Obstructive sleep apnea syndrome (OSAS) is a serious, prevalent condition that has significant mortality and morbidity when untreated. It is strongly associated with obesity and is characterized by changes in the serum levels or secretory patterns of several hormones. In particular, obese patients with OSAS show a peculiar reduction of both spontaneous and stimulated growth hormone (GH) secretion coupled to reduced insulin-like growth factor-I (IGF-I) concentrations and impaired peripheral sensitivity to GH. These endocrine abnormalities are more marked than those observed in nonapneic obese subjects, and are likely to be due to the effects of hypoxia and sleep fragmentation on hormone secretory pattern. The GH/IGF-I axis activity disruption can be responsible, at least in part, for metabolic alterations, which are common in OSAS and increase the risk of cardiovascular events as well as mortality. Effective assessment and management of OSAS may correct endocrine changes, improve quality of life, and prevent associated morbidity or death.

Growth hormone/Insulin-like growth factor-I axis in obstructive sleep apnea sindrome: an update

LANFRANCO, Fabio;Motta G;MINETTO, Marco Alessandro;GHIGO, Ezio;MACCARIO, Mauro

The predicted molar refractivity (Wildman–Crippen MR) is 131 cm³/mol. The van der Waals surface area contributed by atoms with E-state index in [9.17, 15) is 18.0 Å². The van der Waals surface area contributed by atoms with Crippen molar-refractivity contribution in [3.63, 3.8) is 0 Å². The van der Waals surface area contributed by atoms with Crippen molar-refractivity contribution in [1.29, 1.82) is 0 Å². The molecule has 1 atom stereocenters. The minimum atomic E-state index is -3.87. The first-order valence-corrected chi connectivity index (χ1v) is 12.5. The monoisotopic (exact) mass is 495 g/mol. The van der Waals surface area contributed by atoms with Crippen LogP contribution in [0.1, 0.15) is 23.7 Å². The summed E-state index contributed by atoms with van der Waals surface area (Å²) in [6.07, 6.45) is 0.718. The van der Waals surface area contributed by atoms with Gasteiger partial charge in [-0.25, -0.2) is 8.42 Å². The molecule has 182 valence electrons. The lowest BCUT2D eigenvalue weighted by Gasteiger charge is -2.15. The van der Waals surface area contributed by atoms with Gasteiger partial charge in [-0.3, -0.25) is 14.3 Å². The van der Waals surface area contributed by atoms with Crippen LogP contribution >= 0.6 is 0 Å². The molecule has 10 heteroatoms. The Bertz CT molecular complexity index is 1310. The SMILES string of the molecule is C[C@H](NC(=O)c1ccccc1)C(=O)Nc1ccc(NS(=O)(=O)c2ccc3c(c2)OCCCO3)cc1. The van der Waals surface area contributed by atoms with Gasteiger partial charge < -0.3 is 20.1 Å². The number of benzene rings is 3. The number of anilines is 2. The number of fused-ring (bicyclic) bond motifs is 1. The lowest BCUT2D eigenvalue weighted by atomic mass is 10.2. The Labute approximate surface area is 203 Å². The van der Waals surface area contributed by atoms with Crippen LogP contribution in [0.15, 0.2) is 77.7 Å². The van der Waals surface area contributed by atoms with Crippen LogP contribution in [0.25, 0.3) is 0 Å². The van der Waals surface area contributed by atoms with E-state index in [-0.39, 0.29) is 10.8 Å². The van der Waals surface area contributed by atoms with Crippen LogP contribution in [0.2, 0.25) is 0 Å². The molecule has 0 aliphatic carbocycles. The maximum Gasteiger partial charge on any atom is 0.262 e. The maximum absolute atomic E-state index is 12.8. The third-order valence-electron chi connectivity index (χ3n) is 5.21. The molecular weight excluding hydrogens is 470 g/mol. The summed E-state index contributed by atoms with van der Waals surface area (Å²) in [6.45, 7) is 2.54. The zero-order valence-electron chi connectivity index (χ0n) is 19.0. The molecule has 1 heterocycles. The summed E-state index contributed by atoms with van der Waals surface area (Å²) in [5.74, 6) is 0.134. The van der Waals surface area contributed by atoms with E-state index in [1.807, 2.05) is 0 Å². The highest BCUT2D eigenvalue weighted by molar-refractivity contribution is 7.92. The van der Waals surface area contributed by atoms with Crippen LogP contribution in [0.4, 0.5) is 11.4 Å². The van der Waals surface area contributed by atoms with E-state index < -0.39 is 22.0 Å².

2010

Abstract

Obstructive sleep apnea syndrome (OSAS) is a serious, prevalent condition that has significant mortality and morbidity when untreated. It is strongly associated with obesity and is characterized by changes in the serum levels or secretory patterns of several hormones. In particular, obese patients with OSAS show a peculiar reduction of both spontaneous and stimulated growth hormone (GH) secretion coupled to reduced insulin-like growth factor-I (IGF-I) concentrations and impaired peripheral sensitivity to GH. These endocrine abnormalities are more marked than those observed in nonapneic obese subjects, and are likely to be due to the effects of hypoxia and sleep fragmentation on hormone secretory pattern. The GH/IGF-I axis activity disruption can be responsible, at least in part, for metabolic alterations, which are common in OSAS and increase the risk of cardiovascular events as well as mortality. Effective assessment and management of OSAS may correct endocrine changes, improve quality of life, and prevent associated morbidity or death.
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Lanfranco F.; Motta G; Minetto MA; Ghigo E; Maccario M.
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Utilizza questo identificativo per citare o creare un link a questo documento: https://hdl.handle.net/2318/73584
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